On April 3, 2002, Earthgrains filed a motion for summary judgment. The only difference in plaintiff's case between the preliminary injunction motion and the summary judgment motion was an October 12, 2001 survey of Michael Rappeport, Ph.D. and the accompanying November 28, 2001 deposition testimony of Dr. Rappeport. J & J Snack II, 220 F. Supp.2d at 361. Dr. Rappeport's survey "suffer[ed] from substantial flaws" and the Court found that it was unreliable and inadmissible. Id. at 372. It failed to properly define suggestive and descriptive marks, even though it was submitted as evidence of the suggestive nature of the "BREAK & BAKE" mark,*fn10 and it did not attempt to replicate the market conditions of the J & J product.*fn11 Id. at 370-71.
After finding the Rappeport survey inadmissible, the Court considered a record that corresponded almost exactly to the record it considered for the preliminary injunction motion; the only difference was some additional evidence submitted by defendants. The Court granted the motion and entered summary judgment for defendants, finding that the "BREAK & BAKE" mark is a descriptive mark with no secondary meaning and that the plaintiffs had not established likelihood of confusion because of the use of the mark on the parties' products. Id. at 380-81.
Defendants then filed the present motion seeking an award of attorneys' fees and costs as a prevailing party pursuant to section 35(a) of the Lanham Act.
Section 35(a) of the Lanham Act provides that "[t]he court in exceptional cases may award reasonable attorney fees to the prevailing party." 15 U.S.C. § 1117(a) (emphasis added), and provides that a prevailing "plaintiff shall be entitled . . . to recover . . . the costs of the action." Here, defendants are unquestionably the prevailing party as they were granted summary judgment on all of plaintiff's claims. The two principal issues presented on this motion, therefore, are (A) whether this case was an "exceptional case" that justifies an award of attorneys' fees under the Lanham Act to defendant as the prevailing party, and (B) whether a prevailing defendant is entitled to recover the costs of the action under section 35(a) when it specifically refers to prevailing plaintiffs.
To determine an appropriate award of attorneys fees under section 35(a) of the Lanham Act, the Court must determine (1) whether the case was an exceptional case for which fees are warranted, and (2) if it was exceptional, whether defendants' proposed fees are reasonable and should be awarded.
The Court may only award fees in a Lanham Act case if the case was "exceptional." 15 U.S.C. § 1117(a). When the prevailing party is the plaintiff, federal courts, including the Third Circuit, have consistently held that "a district court must make a finding of culpable conduct on the part of the losing party, such as bad faith, fraud, malice, or knowing infringement, before a case qualifies as `exceptional.'" Ferrero U.S.A., Inc. v. Ozak Trading, Inc., 952 F.2d 44, 47 (3d Cir. 1991).*fn12 The culpable conduct warranting a fee award generally, though not always, involves the willful infringement of a defendant who deliberately attempted to pass off its goods as those of the plaintiff "in order to free ride on the good will built up by the plaintiff." Id. at 49.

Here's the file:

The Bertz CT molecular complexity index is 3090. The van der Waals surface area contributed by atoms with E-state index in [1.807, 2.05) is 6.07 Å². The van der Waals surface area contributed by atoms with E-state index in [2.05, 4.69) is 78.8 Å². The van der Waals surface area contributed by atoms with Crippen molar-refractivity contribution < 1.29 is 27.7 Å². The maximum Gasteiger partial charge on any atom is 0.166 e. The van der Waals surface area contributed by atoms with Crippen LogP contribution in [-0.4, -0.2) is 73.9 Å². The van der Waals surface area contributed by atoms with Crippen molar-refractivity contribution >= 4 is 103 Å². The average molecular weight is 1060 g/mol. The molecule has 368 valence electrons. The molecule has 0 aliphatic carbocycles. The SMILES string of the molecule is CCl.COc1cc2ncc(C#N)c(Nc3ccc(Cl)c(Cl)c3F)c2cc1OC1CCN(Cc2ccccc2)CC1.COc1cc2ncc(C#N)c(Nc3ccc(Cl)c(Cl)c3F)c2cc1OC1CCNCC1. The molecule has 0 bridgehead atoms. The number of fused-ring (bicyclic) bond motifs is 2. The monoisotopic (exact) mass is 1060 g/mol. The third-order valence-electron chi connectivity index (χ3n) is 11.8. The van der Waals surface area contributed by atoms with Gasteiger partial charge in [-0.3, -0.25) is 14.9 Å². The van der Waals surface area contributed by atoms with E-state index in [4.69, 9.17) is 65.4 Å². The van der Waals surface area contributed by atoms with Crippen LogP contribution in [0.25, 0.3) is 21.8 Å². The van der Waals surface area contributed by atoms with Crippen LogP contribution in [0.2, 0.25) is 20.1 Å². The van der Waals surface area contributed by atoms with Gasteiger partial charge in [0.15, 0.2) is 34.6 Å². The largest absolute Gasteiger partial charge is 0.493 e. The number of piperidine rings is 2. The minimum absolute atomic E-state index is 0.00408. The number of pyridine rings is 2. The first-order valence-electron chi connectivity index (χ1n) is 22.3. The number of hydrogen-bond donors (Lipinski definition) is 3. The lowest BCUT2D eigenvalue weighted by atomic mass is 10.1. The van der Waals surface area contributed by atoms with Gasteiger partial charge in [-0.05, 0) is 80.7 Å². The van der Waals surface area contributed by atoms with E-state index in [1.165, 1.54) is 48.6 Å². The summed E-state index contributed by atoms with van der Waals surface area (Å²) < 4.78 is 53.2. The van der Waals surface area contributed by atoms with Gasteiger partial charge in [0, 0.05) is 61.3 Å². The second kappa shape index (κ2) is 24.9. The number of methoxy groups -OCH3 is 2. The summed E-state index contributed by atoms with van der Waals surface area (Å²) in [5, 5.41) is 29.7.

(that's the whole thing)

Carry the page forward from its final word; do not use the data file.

However, when the prevailing party is the defendant, as in the present case, the culpable conduct must encompass more than willful infringement because the losing party, the plaintiff, was never accused of any infringement.*fn13 Securacomm Consulting, Inc. v. Securacom Inc., 224 F.3d 273, 280 (3d Cir. 2000). Therefore, when the defendant is the prevailing party, the "culpable conduct will necessarily center on the act of filing the lawsuit" and on the plaintiff's "litigation conduct." Id. at 280-81. Whether the case "qualifies as exceptional ultimately turns on consideration of the equities in full." Id.
Whether the suit is, or is not, exceptional requires a factual determination by the district court because every suit that a plaintiff loses is not "exceptional."*fn14 The court should consider both the objective merits of plaintiff's action (whether it was unjustified,*fn15 groundless,*fn16 or frivolous*fn17) and the plaintiff's subjective conduct throughout the litigation (whether vexatious*fn18 or involving other misconduct*fn19). Id. at 282. The plaintiff does not need to have acted in bad faith for defendant to be awarded fees, though bad faith is an appropriate factor to consider in making the determination. Cairns, 292 F.3d at 1156; S Indus., 249 F.3d ...